Matthew W. Mosconi

Matthew W. Mosconi

Matthew W Mosconi

Dr. Mosconi completed his Ph.D. in Clinical Psychology and an APA-approved Clinical Internship at the University of North Carolina – Chapel Hill. He then performed his postdoctoral training in developmental cognitive neuroscience and pediatric neuropsychology at the University of Illinois in Chicago. Dr. Mosconi joined the faculty in Psychiatry at the University of Illinois in Chicago from 2009-2011, moved onto the faculty at the University of Texas Southwestern Medical Center from 2011-2015, and joined the faculty at the University of Kansas in August, 2015. He currently is an Associate Professor of Psychology and Applied Behavioral Science, and Associate Scientist in the Life Span Institute. Dr. Mosconi’s research is focused on sensorimotor dysmaturation and underlying brain mechanisms in neurodevelopmental disorders, including autism spectrum disorder, Phelan-McDermid Syndrome, and FMR1 related disorders. His work has been supported by NIH (NIMH, NINDS, NICHD), the Department of Defense, Autism Speaks, the Phelan-McDermid Syndrome Foundation and the Once Upon A Time Foundation. He has published in multiple high impact journals including JAMA Psychiatry, the Journal of Neuroscience, Journal of Neurophysiology, Molecular Autism, NeuroImage and Biological Psychiatry. Dr. Mosconi serves on the editorial boards of the Journal of Autism and Developmental Disorders and Current Developmental Disorders Reports. He was the recipient of the International Society for Autism Research (INSAR) 2014 Young Investigator Award.


Contact Information

Research Interests

Dr. Mosconi’s research examines sensorimotor, cognitive and brain development in autism spectrum and related intellectual/developmental disorders, including Phelan-McDermid Syndrome and Fragile X Syndrome. He also currently is conducting studies on neurodegenerative disorders characterized by deterioration of sensorimotor skills, such as Fragile X-associated tremor/ataxia syndrome (FXTAS). The aim of this research program is to determine the brain mechanisms that contribute to sensorimotor and cognitive impairments in developmental disorders. This knowledge then may be used for multiple purposes: 1) To identify new behavioral and brain targets for the development of more precise and effective therapeutic approaches; 2) To generate translational biobehavioral markers that can measured in clinical trials validating new treatment approaches, and; 3) To create biobehavioral measures that may assist in more reliable identification approaches for young children with autism. Dr. Mosconi’s studies integrate quantitative behavioral measurements, neuropsychological assessment, and systems neuroscience techniques including functional MRI, diffusion tensor imaging (DTI), electromyography (EMG), electroencephalography (EEG), kinematic and kinetic analysis and oculomotor recording. He is accepting applications for new graduate students for the 2016-2017 academic year.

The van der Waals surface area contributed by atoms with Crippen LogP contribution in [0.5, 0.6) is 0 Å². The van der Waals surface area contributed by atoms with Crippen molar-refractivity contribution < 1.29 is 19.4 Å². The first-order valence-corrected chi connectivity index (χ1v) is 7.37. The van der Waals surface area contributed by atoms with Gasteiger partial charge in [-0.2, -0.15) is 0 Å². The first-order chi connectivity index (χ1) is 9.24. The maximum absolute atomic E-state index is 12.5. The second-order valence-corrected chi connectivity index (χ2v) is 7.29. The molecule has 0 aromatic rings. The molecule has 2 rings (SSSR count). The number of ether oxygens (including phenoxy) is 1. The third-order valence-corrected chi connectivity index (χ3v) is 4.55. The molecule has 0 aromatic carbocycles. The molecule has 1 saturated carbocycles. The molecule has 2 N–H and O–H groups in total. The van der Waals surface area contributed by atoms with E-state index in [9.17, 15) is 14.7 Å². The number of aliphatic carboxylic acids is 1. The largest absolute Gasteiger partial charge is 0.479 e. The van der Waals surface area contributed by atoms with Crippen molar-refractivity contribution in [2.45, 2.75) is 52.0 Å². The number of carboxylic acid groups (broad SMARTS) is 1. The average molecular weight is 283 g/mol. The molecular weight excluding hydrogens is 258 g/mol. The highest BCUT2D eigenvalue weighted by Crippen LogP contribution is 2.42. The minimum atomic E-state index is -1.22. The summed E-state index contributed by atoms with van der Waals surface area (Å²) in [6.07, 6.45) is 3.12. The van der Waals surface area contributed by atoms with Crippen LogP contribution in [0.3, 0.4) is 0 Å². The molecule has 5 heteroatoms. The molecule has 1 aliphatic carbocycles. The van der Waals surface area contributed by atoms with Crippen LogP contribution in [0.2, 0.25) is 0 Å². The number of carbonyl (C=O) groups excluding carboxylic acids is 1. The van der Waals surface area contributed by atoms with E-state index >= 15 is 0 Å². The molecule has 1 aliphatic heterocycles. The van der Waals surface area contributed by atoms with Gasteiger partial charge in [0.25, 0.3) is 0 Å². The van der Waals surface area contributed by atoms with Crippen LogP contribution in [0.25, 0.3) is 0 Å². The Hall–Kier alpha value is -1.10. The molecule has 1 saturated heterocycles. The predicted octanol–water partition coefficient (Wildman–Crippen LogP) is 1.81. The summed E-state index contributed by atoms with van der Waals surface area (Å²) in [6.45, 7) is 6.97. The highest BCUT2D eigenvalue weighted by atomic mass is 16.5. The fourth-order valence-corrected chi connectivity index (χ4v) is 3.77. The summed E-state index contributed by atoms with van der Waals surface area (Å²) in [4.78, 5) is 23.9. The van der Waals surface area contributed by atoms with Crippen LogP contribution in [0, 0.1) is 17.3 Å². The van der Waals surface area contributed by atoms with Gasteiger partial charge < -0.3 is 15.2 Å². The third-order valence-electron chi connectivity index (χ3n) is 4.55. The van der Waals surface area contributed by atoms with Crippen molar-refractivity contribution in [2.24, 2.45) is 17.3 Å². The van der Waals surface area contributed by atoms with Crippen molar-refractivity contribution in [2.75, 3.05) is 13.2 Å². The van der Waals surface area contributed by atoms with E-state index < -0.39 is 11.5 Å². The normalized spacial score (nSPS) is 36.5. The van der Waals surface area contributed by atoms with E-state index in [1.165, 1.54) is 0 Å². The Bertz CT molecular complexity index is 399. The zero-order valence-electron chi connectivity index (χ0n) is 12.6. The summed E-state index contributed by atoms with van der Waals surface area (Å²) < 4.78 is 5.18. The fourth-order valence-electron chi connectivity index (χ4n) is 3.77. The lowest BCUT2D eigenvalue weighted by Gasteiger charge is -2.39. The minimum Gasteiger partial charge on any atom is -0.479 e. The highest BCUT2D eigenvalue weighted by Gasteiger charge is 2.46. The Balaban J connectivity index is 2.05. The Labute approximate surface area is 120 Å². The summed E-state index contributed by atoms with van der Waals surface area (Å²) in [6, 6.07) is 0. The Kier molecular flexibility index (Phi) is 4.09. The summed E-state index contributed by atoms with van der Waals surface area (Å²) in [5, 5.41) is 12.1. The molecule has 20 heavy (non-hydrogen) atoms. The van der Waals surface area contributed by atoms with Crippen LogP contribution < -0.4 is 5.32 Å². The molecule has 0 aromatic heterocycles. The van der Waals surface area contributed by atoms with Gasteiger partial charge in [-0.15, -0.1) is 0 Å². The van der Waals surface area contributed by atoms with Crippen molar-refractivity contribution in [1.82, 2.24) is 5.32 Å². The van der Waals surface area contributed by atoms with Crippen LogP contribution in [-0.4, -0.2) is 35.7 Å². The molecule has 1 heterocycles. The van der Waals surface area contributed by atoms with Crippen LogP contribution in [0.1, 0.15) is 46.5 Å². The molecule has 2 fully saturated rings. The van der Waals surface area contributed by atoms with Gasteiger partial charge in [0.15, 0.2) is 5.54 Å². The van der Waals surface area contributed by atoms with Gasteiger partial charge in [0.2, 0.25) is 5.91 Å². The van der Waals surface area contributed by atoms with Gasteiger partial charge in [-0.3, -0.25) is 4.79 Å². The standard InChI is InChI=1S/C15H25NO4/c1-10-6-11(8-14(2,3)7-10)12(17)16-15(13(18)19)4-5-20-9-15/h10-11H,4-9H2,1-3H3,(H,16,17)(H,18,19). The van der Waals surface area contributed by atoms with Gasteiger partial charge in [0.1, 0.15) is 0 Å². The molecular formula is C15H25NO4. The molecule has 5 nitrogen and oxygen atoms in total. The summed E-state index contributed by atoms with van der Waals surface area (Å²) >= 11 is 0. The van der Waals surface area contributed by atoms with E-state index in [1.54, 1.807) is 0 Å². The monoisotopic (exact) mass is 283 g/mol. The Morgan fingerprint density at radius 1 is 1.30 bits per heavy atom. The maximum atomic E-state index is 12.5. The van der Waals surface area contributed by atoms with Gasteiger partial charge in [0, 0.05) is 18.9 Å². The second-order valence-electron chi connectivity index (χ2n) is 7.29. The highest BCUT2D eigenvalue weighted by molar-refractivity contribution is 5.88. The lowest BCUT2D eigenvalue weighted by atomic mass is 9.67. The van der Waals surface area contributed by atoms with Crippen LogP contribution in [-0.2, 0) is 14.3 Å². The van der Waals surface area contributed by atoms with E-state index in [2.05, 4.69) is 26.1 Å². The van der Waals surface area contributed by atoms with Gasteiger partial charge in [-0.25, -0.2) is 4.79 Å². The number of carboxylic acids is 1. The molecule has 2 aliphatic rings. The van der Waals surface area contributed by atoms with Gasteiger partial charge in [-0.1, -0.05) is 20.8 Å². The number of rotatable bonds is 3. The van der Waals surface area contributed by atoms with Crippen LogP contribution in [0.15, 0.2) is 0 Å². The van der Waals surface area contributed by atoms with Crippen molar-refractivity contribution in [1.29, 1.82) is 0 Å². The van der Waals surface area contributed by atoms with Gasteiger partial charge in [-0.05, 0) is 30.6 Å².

• Autism, sensorimotor
  • cerebellum
  • functional MRI
  • EEG
  • child psychology
  • Fragile X
  • Phelan-McDermid Syndrome
  • Fragile X Associated Tremor/Ataxia Syndrome (FXTAS)
  • repetitive behaviors
  • insistence on sameness
  • clinical psychology